How coronavirus scuppered the fast-paced world The Hundred was designed for

If there is one thing to take from The Hundred being the first competition the England & Wales Cricket Board took off the schedule, it is that it is regarded as the most valuable.

Just as you might look for the possession dearest to you before you flee a burning building, the ECB have taken their prized new competition under its arm to safety from the wreckage that is 2020. The Hundred will have incubated for four years before it sees the light of day. With so much resting on its opening success – or “leveraged against it” if you are of the anti-Hundred persuasion – this is just the first of many steps to much-needed clarity.

One by one, statements from sponsors came through. Quickest out the blocks was official team partner KP snacks. After ECB chief executive Tom Harrison had done the rounds on the major broadcast shareholders Sky and the BBC, their marketing teams followed suit. Everyone is sticking together. As they should.

Players will want assurances around the 80 per cent of their respective pay which was due at the completion of the tournament. Not guarantees, per se, but those without central contracts will look for a further portion of their remaining pay to be released, say, at the start of next summer. For the men’s competition, the trickiest issues centre around personnel.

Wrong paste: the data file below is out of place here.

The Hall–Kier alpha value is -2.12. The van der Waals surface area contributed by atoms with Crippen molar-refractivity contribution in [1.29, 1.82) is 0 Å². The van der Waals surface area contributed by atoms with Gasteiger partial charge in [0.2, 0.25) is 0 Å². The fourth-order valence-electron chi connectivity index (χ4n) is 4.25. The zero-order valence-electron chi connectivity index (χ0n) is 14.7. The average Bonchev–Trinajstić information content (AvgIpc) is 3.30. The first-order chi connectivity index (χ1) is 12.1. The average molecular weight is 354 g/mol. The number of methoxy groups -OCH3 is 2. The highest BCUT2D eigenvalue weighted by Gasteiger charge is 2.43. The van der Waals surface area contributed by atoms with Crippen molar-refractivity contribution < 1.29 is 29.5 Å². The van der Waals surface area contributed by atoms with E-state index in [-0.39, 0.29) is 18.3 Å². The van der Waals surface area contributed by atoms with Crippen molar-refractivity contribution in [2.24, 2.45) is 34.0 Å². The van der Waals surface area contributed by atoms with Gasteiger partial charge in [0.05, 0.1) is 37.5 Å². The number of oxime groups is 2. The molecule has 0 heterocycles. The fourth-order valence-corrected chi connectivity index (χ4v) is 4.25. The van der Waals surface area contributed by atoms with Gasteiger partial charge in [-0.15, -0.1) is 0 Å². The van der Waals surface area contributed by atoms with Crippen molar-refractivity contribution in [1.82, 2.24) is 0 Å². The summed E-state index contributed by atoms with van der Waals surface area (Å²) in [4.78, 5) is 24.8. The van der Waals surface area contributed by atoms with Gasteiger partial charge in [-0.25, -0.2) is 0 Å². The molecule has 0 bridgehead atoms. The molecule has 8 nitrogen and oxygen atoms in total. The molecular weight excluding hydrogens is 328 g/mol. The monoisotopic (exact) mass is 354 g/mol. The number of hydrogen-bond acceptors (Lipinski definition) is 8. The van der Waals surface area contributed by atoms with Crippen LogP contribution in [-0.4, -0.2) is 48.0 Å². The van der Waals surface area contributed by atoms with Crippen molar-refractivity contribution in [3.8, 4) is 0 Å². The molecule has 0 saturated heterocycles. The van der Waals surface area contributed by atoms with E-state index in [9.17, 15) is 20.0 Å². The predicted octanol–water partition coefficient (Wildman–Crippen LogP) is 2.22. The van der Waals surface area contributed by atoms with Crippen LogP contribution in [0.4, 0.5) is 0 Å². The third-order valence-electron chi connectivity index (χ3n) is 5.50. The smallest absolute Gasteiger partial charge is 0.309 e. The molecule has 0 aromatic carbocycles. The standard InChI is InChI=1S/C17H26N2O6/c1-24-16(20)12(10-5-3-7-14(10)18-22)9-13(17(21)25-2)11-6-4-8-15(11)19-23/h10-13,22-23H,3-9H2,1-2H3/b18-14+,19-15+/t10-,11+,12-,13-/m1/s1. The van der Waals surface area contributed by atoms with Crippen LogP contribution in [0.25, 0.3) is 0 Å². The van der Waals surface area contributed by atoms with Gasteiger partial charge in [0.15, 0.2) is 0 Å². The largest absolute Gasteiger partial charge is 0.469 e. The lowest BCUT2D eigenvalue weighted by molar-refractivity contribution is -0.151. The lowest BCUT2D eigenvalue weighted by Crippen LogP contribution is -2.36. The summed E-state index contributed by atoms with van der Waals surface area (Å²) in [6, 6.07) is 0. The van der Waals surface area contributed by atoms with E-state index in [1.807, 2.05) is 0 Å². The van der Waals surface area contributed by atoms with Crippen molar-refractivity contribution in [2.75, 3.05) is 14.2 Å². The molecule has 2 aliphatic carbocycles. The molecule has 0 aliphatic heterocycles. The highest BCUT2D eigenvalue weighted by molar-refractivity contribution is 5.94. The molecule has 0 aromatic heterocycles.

Cricketers with Kolpak registrations that will be rendered obsolete at the end of 2020 will be particularly on edge with a total of 14 were picked up in the draft as “local players”. Their places in county cricket will largely be catered for with the introduction of an extra overseas slot across the 18-team formats, but that gets a little trickier when it comes to The Hundred where teams like Welsh Fire and Manchester Originals have more than one Kolpak in their ranks.


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